The Mississippi Delta’s fertile ground gave birth to the Blues. The Delta is recognized internationally for its role in shaping American culture in the 20th century because it is the place where the African American musicians created the Blues. Cotton agriculture contributed to deep socio-cultural and economic dichotomies in the Delta between the planter class and the labor class. These dichotomies led to the emergence of a distinctive musical form, the Blues, as well as the culture that surrounded it. The Delta has been home to hundreds of famous Bluesmen and the jukes where they played. Music is in the lifeblood of the Delta. Rock ‘n’ roll was born there, emerging straight out of the Blues. Rhythm and blues and jazz are also derived from the Blues, and gospel and country have strong roots in the Delta. A uniquely American musical form, Blues music has brought national and international recognition to the Delta and still thrives in the region today.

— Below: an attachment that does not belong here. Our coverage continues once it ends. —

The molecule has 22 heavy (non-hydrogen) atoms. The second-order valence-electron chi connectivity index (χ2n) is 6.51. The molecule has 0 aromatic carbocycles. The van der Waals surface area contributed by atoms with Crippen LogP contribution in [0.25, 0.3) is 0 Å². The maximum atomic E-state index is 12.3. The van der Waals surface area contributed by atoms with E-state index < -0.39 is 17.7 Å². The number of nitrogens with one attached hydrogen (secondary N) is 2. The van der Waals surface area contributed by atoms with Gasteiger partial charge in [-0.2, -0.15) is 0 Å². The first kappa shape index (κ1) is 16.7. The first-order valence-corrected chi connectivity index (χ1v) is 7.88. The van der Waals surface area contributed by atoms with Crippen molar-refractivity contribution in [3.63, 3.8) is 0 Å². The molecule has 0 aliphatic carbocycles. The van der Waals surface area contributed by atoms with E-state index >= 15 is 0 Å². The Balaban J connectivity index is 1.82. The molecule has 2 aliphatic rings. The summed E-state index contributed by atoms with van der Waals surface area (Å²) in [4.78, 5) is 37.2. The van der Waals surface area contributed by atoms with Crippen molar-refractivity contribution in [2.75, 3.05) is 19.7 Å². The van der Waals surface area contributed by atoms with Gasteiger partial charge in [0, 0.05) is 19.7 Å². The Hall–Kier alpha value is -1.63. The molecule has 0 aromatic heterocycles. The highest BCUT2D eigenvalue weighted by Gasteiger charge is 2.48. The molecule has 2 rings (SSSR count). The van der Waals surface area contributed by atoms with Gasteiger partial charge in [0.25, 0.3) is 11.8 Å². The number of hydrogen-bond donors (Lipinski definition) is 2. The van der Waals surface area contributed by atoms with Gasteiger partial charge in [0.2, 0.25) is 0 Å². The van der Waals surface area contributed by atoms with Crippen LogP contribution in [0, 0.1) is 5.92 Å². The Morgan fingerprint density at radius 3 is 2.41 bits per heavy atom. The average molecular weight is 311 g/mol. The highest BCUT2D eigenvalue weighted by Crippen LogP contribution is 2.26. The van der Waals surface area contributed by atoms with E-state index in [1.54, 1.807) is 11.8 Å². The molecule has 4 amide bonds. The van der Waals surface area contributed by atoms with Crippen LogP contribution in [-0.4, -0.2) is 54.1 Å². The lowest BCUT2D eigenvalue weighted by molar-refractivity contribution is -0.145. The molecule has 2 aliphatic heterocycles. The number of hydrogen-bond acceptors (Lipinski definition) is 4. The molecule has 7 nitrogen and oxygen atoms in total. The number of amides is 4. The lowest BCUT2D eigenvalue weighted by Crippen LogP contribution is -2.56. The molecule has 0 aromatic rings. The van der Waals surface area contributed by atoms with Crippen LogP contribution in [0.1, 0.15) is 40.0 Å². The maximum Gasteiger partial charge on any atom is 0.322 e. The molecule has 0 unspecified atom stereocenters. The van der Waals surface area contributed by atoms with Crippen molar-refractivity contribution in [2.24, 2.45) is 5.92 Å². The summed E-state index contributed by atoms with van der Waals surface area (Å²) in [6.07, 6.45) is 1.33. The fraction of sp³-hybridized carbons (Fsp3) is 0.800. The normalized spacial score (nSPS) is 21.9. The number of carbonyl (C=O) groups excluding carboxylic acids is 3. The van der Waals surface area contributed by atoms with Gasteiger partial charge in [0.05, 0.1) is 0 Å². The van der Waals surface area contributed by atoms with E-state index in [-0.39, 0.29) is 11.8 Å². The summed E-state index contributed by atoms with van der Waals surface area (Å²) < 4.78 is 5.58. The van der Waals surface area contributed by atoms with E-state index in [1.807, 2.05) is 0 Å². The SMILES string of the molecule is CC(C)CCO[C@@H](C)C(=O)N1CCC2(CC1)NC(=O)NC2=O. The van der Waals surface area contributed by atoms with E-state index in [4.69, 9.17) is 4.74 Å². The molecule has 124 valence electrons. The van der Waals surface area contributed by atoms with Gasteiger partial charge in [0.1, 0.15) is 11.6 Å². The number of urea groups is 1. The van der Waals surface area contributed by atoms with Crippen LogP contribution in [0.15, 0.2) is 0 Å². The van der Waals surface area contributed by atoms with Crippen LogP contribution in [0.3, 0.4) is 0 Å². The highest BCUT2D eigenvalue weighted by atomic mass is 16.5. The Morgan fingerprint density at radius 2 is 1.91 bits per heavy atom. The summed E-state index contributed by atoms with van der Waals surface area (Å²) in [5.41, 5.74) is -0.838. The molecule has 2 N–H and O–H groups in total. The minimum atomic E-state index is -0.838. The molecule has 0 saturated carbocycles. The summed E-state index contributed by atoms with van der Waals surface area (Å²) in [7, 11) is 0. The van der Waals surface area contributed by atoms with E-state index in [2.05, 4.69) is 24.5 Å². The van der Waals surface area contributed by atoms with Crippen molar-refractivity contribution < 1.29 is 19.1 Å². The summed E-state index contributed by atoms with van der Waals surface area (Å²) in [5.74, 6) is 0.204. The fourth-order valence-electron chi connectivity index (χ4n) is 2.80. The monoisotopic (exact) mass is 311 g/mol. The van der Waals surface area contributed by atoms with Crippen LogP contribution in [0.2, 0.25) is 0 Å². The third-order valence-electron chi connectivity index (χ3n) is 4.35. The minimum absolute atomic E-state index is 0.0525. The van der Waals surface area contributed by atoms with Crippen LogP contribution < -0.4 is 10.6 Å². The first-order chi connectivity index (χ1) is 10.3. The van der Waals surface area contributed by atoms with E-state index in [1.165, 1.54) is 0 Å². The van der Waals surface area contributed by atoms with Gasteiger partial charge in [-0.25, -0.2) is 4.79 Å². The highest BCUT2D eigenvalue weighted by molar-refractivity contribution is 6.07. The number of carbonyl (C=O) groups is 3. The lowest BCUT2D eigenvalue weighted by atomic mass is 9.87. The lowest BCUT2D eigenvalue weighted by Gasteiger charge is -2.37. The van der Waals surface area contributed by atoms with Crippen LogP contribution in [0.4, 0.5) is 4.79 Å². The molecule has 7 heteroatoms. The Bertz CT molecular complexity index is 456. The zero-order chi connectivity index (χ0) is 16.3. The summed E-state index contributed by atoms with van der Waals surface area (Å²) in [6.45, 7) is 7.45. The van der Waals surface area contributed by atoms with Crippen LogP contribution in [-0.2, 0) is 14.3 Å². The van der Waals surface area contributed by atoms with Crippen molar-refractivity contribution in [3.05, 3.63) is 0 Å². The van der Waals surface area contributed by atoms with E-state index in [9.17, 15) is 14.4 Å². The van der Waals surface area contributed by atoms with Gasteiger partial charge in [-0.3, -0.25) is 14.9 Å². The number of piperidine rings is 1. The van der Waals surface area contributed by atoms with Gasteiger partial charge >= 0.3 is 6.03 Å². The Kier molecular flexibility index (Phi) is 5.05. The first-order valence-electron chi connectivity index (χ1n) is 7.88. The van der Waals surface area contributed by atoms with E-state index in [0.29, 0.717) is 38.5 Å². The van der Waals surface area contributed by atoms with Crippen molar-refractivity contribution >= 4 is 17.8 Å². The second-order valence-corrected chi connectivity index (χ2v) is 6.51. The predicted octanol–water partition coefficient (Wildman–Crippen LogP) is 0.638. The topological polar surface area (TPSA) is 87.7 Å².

The history and culture of the Blues can be seen in a wide variety of resources in the Delta. Authentic resources include juke joints where live Blues music is currently (or has been) played, and homes, plantations and gravesites related to Blues musicians. Modern resources include several museums and an extensive system of 79 Blues Trail interpretive markers (out of 175 placed statewide). Also important are the festivals that promote and celebrate the Blues in communities throughout the Delta.